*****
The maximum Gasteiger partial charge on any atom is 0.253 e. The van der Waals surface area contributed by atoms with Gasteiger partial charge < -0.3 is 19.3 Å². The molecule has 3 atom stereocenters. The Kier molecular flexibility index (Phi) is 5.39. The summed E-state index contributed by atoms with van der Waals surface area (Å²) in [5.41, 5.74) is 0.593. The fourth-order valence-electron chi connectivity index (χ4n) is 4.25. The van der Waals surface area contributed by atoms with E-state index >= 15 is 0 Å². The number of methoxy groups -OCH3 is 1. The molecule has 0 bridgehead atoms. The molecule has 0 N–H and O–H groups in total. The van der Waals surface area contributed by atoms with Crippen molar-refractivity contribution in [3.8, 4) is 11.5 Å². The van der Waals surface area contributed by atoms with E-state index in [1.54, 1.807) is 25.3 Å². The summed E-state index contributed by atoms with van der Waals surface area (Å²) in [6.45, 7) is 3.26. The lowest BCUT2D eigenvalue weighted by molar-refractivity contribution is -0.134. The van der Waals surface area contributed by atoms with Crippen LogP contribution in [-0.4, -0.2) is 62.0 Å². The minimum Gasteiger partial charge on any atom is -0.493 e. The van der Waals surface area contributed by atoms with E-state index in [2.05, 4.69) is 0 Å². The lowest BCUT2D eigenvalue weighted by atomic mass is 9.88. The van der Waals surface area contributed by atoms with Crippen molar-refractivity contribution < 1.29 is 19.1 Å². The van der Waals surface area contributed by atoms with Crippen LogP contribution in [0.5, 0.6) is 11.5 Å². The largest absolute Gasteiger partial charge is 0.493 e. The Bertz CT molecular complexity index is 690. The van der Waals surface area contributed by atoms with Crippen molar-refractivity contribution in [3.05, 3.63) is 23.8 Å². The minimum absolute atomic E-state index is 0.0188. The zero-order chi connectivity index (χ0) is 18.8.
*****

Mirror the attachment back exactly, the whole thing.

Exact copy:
The maximum Gasteiger partial charge on any atom is 0.253 e. The van der Waals surface area contributed by atoms with Gasteiger partial charge < -0.3 is 19.3 Å². The molecule has 3 atom stereocenters. The Kier molecular flexibility index (Phi) is 5.39. The summed E-state index contributed by atoms with van der Waals surface area (Å²) in [5.41, 5.74) is 0.593. The fourth-order valence-electron chi connectivity index (χ4n) is 4.25. The van der Waals surface area contributed by atoms with E-state index >= 15 is 0 Å². The number of methoxy groups -OCH3 is 1. The molecule has 0 bridgehead atoms. The molecule has 0 N–H and O–H groups in total. The van der Waals surface area contributed by atoms with Crippen molar-refractivity contribution in [3.8, 4) is 11.5 Å². The van der Waals surface area contributed by atoms with E-state index in [1.54, 1.807) is 25.3 Å². The summed E-state index contributed by atoms with van der Waals surface area (Å²) in [6.45, 7) is 3.26. The lowest BCUT2D eigenvalue weighted by molar-refractivity contribution is -0.134. The van der Waals surface area contributed by atoms with Crippen LogP contribution in [-0.4, -0.2) is 62.0 Å². The minimum Gasteiger partial charge on any atom is -0.493 e. The van der Waals surface area contributed by atoms with E-state index in [2.05, 4.69) is 0 Å². The lowest BCUT2D eigenvalue weighted by atomic mass is 9.88. The van der Waals surface area contributed by atoms with Crippen molar-refractivity contribution < 1.29 is 19.1 Å². The van der Waals surface area contributed by atoms with Crippen LogP contribution in [0.5, 0.6) is 11.5 Å². The largest absolute Gasteiger partial charge is 0.493 e. The Bertz CT molecular complexity index is 690. The van der Waals surface area contributed by atoms with Crippen molar-refractivity contribution in [3.05, 3.63) is 23.8 Å². The minimum absolute atomic E-state index is 0.0188. The zero-order chi connectivity index (χ0) is 18.8.